3. Turnovers for Clemson. The Tigers now have 11 turnovers in the past three games after having just eight in the first eight games. Clemson is 1-2 in those games, and the Tigers can’t afford to continue that trend against a South Carolina defense that is tied for No. 6 in the country in turnovers gained with 29.

4. Clemson receiver Sammy Watkins. Coach Chad Morris said this week that the Tigers needed a spark. Could Watkins’ return to the lineup be it? Watkins said Tuesday that he thinks he will be close to 100 percent by game time, and that the late kickoff should give him even a little more time to heal. While Watkins’ absence last week didn’t entirely explain the Tigers’ meltdown, it did play a role in the second half when Clemson was trying to come from behind and didn’t have him as a vertical threat.

Luke Kuechly
Joe Robbins/Getty ImagesBC linebacker Luke Kuechly needs six tackles Friday to set an NCAA record for tackles per game.
5. Florida State’s offense.There have been too many missed blocks in the past two weeks, both by linemen and running backs, and the passing game has gotten out of sync. FSU has just two offensive touchdowns in the past two games. In the victory over Miami, FSU’s best offense was a punt return for a touchdown and three field goals. In the loss to UVa, FSU was just 3-of-13 on third downs. Florida ranks fourth in the nation in third-down defense, allowing opponents to convert just 29.14 percent of the time, the best number that UF has posted since the 2001 season (26.7 percent).

6. BC linebacker Luke Kuechly. Kuechly, who is averaging 16.55 tackles a game, needs only 6 against Miami to set the NCAA’s record for stops per game in a season. He had 14 tackles in Saturday’s 16-14 loss at Notre Dame and now has an ACC-record total of 523 in his career. That is the third-highest on record with the NCAA, which began tracking the statistic in 2000. Kuechly is 22 stops from tying the NCAA record, held by Tim McGarigle of Northwestern (2002-05). This is his last game of the season, but it could also be the last in a BC uniform if he leaves early for the NFL.

7. Georgia Tech’s defense. Six Georgia receivers have more than 200 yards receiving, and four have at least 29 catches. Georgia has also had four different 100-yard rushers this season. This is going to be a big test for Tech defensive coordinator Al Groh, whose defense has been average this season and is allowing 359.5 yards per game.

8. The No. 2s. Georgia Tech ranks No. 2 nationally in rushing offense (323.6), while Georgia ranks No. 2 nationally in rushing defense (81.3). Something’s gotta give.

9. First downs in Charlottesville. UVa has averaged 21.2 first downs per game, which ranks No. 3 in the ACC behind Clemson (23.1) and Virginia Tech (22.3). UVa’s opponents are averaging only 16.5 first downs a game, which ranks as the third-fewest in the ACC and No. 14 nationally. Of Kris Burd’s 53 receptions on the season, 36 have resulted in a first down. That is a rate of 67.9 percent. Clifton Richardson has seven rushes on third down and all seven have resulted in a first down.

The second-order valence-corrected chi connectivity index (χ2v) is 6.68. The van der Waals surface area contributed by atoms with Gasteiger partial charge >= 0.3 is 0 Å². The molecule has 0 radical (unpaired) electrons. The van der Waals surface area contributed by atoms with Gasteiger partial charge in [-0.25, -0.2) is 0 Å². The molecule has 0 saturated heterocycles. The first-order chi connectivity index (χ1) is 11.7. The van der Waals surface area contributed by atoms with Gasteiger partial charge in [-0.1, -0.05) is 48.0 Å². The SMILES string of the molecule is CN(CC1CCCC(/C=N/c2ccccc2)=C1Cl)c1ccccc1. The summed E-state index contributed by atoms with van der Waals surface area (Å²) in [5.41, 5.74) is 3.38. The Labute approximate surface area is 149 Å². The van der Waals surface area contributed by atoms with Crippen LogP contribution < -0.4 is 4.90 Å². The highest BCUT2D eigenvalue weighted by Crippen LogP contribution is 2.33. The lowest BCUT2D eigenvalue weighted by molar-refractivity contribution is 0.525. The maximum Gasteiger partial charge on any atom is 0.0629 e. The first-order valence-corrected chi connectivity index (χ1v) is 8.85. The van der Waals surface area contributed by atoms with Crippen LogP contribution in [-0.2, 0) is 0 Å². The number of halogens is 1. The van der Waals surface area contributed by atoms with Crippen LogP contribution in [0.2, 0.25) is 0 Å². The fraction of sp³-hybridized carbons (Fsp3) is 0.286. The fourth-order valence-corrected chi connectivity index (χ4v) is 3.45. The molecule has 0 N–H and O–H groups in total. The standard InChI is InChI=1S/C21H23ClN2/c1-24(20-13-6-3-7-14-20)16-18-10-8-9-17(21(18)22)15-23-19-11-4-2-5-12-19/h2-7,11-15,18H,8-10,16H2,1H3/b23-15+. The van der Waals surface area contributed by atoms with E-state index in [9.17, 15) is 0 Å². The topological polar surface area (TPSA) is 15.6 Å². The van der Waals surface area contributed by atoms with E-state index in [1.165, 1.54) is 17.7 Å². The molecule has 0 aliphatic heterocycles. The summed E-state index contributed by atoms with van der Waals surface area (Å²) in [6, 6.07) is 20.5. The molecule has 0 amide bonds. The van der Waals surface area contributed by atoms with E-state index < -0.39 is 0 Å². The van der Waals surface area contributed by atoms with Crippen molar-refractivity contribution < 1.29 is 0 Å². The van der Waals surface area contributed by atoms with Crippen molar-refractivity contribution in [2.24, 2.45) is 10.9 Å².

10. Virginia Tech’s pressure on quarterback Michael Rocco. The Hokies are averaging three sacks per game, which ranks tied for eighth nationally. UVa’s offensive line has played well this season, and is tied for 16th in the country with one sack allowed per game. Last week against FSU marked the 11th consecutive game that Virginia had the same five starters in the offensive line. UVa hasn’t gone through an entire season with the same starting lineup on the offensive line since 2004.
CHARLOTTESVILLE, Va. -- The undefeated Jackets are getting a scare here in the first half. If Virginia is having this kind of offensive success against Georgia Tech, Clemson is going to put up even more impressive numbers. Georgia Tech fans have legitimate reason to worry in this game. UVA has looked good on both sides of the ball. Young players are making key contributions all over the field. Georgia Tech's passing game has been nonexistent -- not a good sign for a team trying to come from behind -- and they've struggled to tackle all game.

The first half here has been a shocker. You know, just another day at the office in the ACC. Here's a quick look back at the first half:

Turning point:With the game tied at 14, Virginia tailback Clifton Richardson scored on a 22-yard touchdown run to give the Hoos the lead and the momentum. Richardson, a true freshman, entered the game third on the team in rushing with 207 yards and a touchdown, but a team-high 6.1 yards per carry.

Stat of the half: Georgia Tech quarterback Tevin Washington has thrown five incomplete passes and two interceptions. Earlier this season, Georgia Tech's passing game had been one of its biggest improvements. Over the past three games, though, it seems to have taken a step backward.

Best player in the half: UVA running back Perry Jones. He hasn't scored, but he's keeping the chains moving for UVA and averaging 9.3 yards per carry. He has 10 carries for 93 yards.